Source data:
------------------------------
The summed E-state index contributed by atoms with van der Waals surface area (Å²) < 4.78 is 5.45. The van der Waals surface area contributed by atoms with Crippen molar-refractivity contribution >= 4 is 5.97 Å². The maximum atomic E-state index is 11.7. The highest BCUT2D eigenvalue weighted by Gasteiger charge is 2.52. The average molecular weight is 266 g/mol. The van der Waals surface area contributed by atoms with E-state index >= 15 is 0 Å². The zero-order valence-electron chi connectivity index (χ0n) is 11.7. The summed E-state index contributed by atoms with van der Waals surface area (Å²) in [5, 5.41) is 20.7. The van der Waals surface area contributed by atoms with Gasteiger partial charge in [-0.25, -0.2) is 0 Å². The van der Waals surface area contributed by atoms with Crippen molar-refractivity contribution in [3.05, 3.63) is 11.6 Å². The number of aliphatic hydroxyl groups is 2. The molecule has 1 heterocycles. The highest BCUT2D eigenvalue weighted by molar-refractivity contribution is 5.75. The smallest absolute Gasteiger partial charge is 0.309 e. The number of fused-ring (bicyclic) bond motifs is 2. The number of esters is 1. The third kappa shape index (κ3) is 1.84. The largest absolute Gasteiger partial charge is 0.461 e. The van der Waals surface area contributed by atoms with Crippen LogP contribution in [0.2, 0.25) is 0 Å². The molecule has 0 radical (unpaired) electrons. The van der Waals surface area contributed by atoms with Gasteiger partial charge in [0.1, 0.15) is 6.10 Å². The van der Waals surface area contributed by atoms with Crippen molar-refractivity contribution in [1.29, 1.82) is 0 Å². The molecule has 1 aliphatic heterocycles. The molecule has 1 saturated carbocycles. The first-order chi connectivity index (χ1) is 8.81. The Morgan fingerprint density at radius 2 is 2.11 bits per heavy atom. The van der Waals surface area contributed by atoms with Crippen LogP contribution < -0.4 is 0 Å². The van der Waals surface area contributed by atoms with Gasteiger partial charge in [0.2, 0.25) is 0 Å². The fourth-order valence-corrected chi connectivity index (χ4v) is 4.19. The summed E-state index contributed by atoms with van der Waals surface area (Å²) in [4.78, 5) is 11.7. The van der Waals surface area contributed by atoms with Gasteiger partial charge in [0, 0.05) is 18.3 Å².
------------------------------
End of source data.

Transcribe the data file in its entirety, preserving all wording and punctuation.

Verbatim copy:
The summed E-state index contributed by atoms with van der Waals surface area (Å²) < 4.78 is 5.45. The van der Waals surface area contributed by atoms with Crippen molar-refractivity contribution >= 4 is 5.97 Å². The maximum atomic E-state index is 11.7. The highest BCUT2D eigenvalue weighted by Gasteiger charge is 2.52. The average molecular weight is 266 g/mol. The van der Waals surface area contributed by atoms with E-state index >= 15 is 0 Å². The zero-order valence-electron chi connectivity index (χ0n) is 11.7. The summed E-state index contributed by atoms with van der Waals surface area (Å²) in [5, 5.41) is 20.7. The van der Waals surface area contributed by atoms with Gasteiger partial charge in [-0.25, -0.2) is 0 Å². The van der Waals surface area contributed by atoms with Crippen molar-refractivity contribution in [3.05, 3.63) is 11.6 Å². The number of aliphatic hydroxyl groups is 2. The molecule has 1 heterocycles. The highest BCUT2D eigenvalue weighted by molar-refractivity contribution is 5.75. The smallest absolute Gasteiger partial charge is 0.309 e. The number of fused-ring (bicyclic) bond motifs is 2. The number of esters is 1. The third kappa shape index (κ3) is 1.84. The largest absolute Gasteiger partial charge is 0.461 e. The van der Waals surface area contributed by atoms with Crippen LogP contribution in [0.2, 0.25) is 0 Å². The molecule has 0 radical (unpaired) electrons. The van der Waals surface area contributed by atoms with Gasteiger partial charge in [0.1, 0.15) is 6.10 Å². The van der Waals surface area contributed by atoms with Crippen molar-refractivity contribution in [1.29, 1.82) is 0 Å². The molecule has 1 aliphatic heterocycles. The molecule has 1 saturated carbocycles. The first-order chi connectivity index (χ1) is 8.81. The Morgan fingerprint density at radius 2 is 2.11 bits per heavy atom. The van der Waals surface area contributed by atoms with Crippen LogP contribution < -0.4 is 0 Å². The van der Waals surface area contributed by atoms with Gasteiger partial charge in [0.2, 0.25) is 0 Å². The fourth-order valence-corrected chi connectivity index (χ4v) is 4.19. The summed E-state index contributed by atoms with van der Waals surface area (Å²) in [4.78, 5) is 11.7. The van der Waals surface area contributed by atoms with Gasteiger partial charge in [0, 0.05) is 18.3 Å².